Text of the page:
From 1985 to 2007, the economic world went through a period of “Great Moderation,” highlighted by the amortization of fluctuations in business cycles. However, economic evolution, like the history of our universe, follows a process of micro-macro alternation – periods of “Ricardian” stability – which is exhausted over time, and bifurcations.
Are we at the dawn of a great bifurcation?
Unlike most physicists, value investors should welcome negative mass.
Financial assets carry a mass, just like objects in physics. Some are heavy, others are light, and a few carry a negative mass, a key property for efficient portfolio construction.
Today, the energetic approach tells us more: the expected return of value stock indices outpaces growth indices for the first time in ten years.
Injecting liquidity into the stock market is a bit like taking an aspirin when one feels sick. It lowers the fever (a short-term relief), sometimes at the expense of long-term recovery. Could it be that printing money extensively and cutting rates to low levels for too long increases market fragility as well?
Previously, Louis outlined the four asset classes that investors appear to regard as anti-fragile, now that US treasuries no longer fit the bill. With each of these four asset classes enjoying a roaring bull-run, today Louis examines the typical life cycle that lifts an asset class from unloved hell to anti-fragile heaven.
Since the 1980s, OECD government bonds have tended to be negatively correlated with equities, but during the pandemic that relationship seems to have broken down. Given that the Federal Reserve is embracing a new policy framework aimed at juicing up inflation, there are plenty of reasons to think that bonds cannot continue to play an “anti-fragile” role in portfolios. In this first installment of a two-part series looking at what…
As highlighted in Part I, we are witnessing the transition of our world from a ‘Disciplinary Society’ to a ‘Society of Control’. In Part II, we study the structural opportunity to buy the winners, i.e. the FAANMG (Facebook, Amazon, Apple, Netflix, Microsoft, Alphabet) and the likes.
A ‘Society of Control’ requires and therefore favours the mass treatment of information, and is rewarded by a multiplication effect. Today, the FAANGM provide access to computing, communication, internet, social network, gaming, film, music, and e-commerce. In other words, they all leverage the intangible part of value, i.e. information.
The three trillion-dollar hedge fund industry has spent the past decade traversing a barren desert, experiencing disappointing performance and dried up returns. An oasis, however, may be in view!
Balanced investment portfolios intuitively combine fragile assets, such as most equities, and antifragile assets, such as government bonds from developed economies or precious metals, gold or silver. However, how does one choose the right antifragile asset? The answer depends on monetary policy.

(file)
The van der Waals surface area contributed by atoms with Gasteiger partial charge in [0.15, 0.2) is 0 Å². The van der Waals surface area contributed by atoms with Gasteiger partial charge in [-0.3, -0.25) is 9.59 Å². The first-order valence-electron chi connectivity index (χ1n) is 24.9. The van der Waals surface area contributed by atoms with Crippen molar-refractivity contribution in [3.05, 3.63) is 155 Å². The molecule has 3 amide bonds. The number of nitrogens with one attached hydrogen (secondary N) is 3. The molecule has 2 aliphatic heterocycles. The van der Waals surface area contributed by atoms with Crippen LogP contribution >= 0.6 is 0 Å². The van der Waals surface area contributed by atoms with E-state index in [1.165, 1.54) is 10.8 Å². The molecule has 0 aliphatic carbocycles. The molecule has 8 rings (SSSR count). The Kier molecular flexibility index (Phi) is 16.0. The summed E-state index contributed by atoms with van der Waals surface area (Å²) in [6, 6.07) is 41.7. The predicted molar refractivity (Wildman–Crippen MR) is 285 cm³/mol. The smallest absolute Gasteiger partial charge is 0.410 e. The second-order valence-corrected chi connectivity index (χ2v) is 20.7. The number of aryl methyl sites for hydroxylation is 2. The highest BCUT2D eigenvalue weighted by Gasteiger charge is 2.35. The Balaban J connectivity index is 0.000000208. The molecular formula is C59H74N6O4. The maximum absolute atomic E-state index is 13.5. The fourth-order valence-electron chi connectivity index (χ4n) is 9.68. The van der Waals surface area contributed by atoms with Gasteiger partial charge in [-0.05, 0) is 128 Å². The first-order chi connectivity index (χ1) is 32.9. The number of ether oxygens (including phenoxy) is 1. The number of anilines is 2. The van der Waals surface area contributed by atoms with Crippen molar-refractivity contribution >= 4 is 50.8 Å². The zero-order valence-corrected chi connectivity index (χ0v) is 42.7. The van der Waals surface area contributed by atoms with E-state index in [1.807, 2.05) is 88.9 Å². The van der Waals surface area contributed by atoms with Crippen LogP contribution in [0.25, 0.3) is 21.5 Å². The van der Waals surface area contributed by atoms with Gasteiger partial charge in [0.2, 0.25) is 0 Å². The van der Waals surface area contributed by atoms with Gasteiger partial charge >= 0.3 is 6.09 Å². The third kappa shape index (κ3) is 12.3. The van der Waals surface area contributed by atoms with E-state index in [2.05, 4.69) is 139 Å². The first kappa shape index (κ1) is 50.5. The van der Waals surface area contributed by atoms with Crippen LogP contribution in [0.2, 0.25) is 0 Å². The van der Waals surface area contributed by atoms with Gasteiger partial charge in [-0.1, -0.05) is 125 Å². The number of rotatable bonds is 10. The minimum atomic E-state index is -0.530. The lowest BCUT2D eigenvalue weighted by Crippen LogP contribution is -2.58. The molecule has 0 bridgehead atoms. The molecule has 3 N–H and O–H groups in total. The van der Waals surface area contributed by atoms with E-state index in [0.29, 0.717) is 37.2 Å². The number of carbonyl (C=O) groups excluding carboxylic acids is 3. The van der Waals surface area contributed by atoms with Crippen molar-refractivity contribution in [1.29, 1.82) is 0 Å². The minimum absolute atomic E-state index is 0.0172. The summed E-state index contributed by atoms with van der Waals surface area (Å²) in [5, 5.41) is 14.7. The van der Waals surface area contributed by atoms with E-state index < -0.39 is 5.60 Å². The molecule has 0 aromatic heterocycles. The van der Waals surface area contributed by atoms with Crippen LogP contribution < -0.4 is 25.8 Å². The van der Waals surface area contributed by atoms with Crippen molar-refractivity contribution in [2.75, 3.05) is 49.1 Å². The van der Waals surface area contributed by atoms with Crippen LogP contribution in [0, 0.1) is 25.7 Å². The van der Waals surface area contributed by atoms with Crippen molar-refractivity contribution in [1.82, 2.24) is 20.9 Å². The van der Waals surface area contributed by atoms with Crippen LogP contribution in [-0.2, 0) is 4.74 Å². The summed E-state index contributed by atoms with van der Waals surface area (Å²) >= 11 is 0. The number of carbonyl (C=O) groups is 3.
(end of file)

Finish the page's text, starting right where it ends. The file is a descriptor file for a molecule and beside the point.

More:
In our early letters on “Antifragility Revisited”, we demonstrated evidence of a linear relationship between many financial assets’ excess return and their variance at all probability levels. Such a relationship was conspicuously absent from the considerations of Modern Portfolio Theories. This required a transgression to Professor Taleb’s description of fragility and anti-fragility. But where does this relationship come from? This letter uses physics to explain the concepts of fragility and antifragility from a theoretical standpoint. Fragility and antifragility emerge as a natural consequence of market competition; they provide a financial variable which discriminates winners and losers in various market regimes. A few simple equations can be used to highlight the theory, and demonstrate how one calculates the physical variables, such as fragility. Readers who are not familiar with mathematics need not worry. The equations are even simpler than the ones used in traditional portfolio theories − that is to say, very simple!
The Theory of Financial Fragility anticipates the behaviour of financial assets in times of stress. Such anticipation not only requires a new conceptual framework regarding market arbitration, but also the help of modern physics and its understanding of energy transfers. “Introduction to Financial Entropy” and “The Energy of a Fragile Asset”, published earlier this year, dealt with the financial interpretation of various forms of energy, such as potential energy associated with expected returns, kinetic energy associated with asset variance and “uncontrollable”, “risky”, or “useless” energy associated with entropy. The Theory of Financial Fragility considers assets as species in an ecological competition vying to access the “useful” part of energy, also known as “free energy”. In other words, finance is no exception. It is governed by physical laws, and by an arbitration principle among strategies competing for survival. Understanding survival strategies is key to identifying potential winners and losers in periods of stress, and to build investment portfolios with heightened robustness. This letter focuses on the conceptual framework: the specifics of self-organized structures that ‘dissipate’ energy, such as planet Earth, living organisms, economic systems, financial markets, and many other systems that shape the evolution of mankind and, to a larger extent, the evolution of the universe, in their own way.
Physics would simply not exist without conservation laws. The conservation of energy in a closed system, for instance, is the first principle of thermodynamics and one of the most important concepts in physics. Does finance follow similar laws? And what would the “energy” of a fragile asset mean?